Finding value in loneliness
In her Marketing Communications and Promotion course, Associate Professor of Marketing, Jing Wang, loves seeing how students react when they finally understand how marketers communicate with their target customers to deliver the most appropriate messages in order to achieve the objectives.
“For those who do not see any value in marketing at the beginning of the semester, it’s extremely rewarding to open the door in front of them and see them gradually learn the value of marketing as the semester unfolds.”
“For those who do not see any value in marketing at the beginning of the semester, it’s extremely rewarding to open the door in front of them and see them gradually learn the value of marketing as the semester unfolds,” says Wang, who teaches the course in the Iowa and Hong Kong MBA programs.
For a key component of her course, students work with local businesses to plan and execute marketing communications campaigns. Two recent projects paired students with a new local café that struggled with getting its name out and a local physician’s office that moved locations, lost patients, and needed to ramp up a new client base.
“A few weeks after the class finished, when I was in the shopping mall, I actually saw one of the flyers that my students designed,” Wang says. “It was very rewarding to see that the business took their idea.”
For almost a decade, Wang has studied how loneliness affects consumer responses to marketing information. Her research began with a study that looked at how lonely people respond to public “endorsements,” like Yelp or TripAdvisor. She found that as long as the endorsement was not indicative of poor quality, lonely people would prefer the minority endorsement (for example, 20 percent of previous customers liked the hotel décor) in private consumption situations because they identify with being a minority.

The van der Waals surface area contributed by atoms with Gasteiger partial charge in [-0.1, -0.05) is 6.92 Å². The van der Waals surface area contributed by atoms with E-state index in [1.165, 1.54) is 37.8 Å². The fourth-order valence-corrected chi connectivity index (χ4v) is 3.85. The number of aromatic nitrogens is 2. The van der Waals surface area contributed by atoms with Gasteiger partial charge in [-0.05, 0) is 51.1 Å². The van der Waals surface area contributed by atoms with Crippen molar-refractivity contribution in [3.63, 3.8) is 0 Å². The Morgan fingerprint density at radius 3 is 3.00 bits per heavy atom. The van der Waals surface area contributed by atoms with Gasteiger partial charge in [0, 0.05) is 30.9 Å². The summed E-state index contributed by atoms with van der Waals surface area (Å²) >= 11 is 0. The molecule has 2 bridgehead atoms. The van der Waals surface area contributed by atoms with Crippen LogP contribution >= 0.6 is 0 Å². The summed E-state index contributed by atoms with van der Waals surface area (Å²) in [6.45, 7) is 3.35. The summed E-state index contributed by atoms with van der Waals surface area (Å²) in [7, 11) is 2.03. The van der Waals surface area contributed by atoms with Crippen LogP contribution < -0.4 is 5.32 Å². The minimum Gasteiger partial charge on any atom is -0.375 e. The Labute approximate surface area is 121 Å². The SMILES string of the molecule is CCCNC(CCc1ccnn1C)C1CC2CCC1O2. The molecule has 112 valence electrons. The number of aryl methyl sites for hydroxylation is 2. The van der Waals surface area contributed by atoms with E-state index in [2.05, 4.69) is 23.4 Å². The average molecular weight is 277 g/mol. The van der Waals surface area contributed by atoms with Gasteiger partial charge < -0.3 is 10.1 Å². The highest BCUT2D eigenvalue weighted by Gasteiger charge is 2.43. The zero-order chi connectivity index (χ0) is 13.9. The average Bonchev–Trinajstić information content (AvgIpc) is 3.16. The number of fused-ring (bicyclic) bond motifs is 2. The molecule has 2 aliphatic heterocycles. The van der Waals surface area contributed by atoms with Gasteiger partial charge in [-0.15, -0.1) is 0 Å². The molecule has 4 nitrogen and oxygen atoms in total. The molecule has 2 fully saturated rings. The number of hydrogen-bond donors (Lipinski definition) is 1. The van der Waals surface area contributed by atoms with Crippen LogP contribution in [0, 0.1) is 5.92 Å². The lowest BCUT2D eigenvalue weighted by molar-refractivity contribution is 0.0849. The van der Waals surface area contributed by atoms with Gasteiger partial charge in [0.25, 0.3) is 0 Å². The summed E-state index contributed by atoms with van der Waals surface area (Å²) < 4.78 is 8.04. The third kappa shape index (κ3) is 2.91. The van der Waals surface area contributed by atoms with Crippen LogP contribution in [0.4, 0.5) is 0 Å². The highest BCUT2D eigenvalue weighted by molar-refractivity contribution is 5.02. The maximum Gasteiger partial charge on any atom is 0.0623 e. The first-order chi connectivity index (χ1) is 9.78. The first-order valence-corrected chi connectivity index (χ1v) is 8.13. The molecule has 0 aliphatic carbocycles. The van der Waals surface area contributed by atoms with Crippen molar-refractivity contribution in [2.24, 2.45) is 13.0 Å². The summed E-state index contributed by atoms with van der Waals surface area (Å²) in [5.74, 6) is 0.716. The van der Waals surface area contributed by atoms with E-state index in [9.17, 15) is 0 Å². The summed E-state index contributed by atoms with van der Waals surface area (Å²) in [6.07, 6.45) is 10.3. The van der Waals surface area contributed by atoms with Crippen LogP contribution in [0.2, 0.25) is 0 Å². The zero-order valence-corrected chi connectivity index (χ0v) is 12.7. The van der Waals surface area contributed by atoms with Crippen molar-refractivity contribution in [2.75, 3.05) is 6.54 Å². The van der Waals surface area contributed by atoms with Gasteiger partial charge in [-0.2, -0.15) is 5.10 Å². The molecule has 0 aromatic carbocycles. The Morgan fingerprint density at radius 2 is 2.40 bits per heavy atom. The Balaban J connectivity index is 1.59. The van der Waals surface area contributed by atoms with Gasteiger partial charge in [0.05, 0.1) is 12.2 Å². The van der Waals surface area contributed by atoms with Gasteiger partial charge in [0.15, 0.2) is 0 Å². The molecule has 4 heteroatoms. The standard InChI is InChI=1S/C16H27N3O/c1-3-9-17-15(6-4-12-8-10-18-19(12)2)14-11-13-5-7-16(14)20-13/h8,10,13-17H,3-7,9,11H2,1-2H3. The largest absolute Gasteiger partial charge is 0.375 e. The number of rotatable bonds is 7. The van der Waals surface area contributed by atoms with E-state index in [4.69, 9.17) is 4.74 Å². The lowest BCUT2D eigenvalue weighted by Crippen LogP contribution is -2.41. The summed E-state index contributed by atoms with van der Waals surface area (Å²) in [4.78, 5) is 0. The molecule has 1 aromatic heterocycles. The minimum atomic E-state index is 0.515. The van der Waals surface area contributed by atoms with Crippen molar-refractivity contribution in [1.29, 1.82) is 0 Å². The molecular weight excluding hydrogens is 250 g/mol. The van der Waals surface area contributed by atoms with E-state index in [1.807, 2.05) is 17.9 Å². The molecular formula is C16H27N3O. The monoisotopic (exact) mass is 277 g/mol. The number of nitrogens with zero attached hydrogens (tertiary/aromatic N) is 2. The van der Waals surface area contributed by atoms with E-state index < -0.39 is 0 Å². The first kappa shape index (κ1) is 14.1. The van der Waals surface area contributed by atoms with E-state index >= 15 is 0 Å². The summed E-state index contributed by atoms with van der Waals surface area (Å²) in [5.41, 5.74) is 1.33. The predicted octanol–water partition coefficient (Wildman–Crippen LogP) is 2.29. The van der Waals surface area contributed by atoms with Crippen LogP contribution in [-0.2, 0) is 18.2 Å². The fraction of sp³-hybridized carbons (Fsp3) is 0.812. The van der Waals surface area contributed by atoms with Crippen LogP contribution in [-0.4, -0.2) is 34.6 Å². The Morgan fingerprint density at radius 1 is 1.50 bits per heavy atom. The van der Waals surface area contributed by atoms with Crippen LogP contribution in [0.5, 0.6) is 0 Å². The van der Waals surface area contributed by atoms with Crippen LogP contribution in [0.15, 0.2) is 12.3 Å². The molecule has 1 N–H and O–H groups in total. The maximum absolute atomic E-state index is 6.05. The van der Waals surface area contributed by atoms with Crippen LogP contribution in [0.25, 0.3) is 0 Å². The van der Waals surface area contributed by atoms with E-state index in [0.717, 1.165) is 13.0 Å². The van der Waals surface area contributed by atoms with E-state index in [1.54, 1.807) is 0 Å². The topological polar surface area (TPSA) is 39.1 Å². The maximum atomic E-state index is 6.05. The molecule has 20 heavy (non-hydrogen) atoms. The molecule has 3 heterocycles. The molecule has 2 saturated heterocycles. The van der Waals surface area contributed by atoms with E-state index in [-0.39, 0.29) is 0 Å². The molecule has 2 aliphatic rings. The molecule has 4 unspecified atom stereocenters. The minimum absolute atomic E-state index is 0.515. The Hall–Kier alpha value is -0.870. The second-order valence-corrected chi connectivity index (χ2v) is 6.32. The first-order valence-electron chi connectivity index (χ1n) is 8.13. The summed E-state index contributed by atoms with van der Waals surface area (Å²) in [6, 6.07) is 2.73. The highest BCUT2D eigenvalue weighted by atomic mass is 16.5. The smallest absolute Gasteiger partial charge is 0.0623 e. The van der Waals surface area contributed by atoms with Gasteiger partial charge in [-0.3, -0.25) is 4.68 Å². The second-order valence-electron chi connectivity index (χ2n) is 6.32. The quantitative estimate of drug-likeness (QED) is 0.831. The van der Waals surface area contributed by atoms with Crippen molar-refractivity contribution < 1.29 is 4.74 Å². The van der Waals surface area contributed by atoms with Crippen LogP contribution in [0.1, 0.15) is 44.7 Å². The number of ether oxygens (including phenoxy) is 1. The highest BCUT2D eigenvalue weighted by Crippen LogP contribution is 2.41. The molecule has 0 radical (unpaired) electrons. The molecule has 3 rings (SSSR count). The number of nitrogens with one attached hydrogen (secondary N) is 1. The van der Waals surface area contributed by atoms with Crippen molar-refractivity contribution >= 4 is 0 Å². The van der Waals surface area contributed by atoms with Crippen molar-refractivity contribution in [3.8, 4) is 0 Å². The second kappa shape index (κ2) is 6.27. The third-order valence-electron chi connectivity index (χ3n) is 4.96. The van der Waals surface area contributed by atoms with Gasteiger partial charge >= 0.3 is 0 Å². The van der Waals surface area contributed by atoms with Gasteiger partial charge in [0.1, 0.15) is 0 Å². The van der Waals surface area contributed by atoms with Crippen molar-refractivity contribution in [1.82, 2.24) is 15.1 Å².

“If a lonely person buys a movie to watch alone or a product to use privately, he or she chooses the minority endorsement,” Wang says. “But if a lonely person buys something to use publicly, he or she chooses the majority endorsement. Loners know they belong to the minority. When the consumption is public, they know they’re being judged by others so they switch to the product endorsed by the majority.”
Wang also took a closer look at what exactly triggers lonely consumers to buy impulsively. She found that the answer depends on whether a person is socially or emotionally lonely and which type of relationships is the most essential to different consumer segments.
“It was believed that when people get lonely, they all get impulsive,” Wang says. “In our research, we showed that people only get impulsive when they are socially lonely AND when the social aspect is the most important to them. But if the social aspect is not as important to them and they don’t need 2,000 people on their social media, they don’t have impulsive behaviors even when they are socially lonely. Same for the emotionally lonely.”
Her study used five experiments with more than 1,000 participants to measure peoples’ levels of compulsivity and what causes it. In one experiment, test subjects received $10 and were told they could buy any number of office products available for sale. Another experiment offered participants Hershey’s Kisses to test their impulsiveness.
“Not all loneliness leads to impulsive behavior,” Wang says. “It depends on which type of relationship is essential to that segment of society and which type of loneliness they experience.”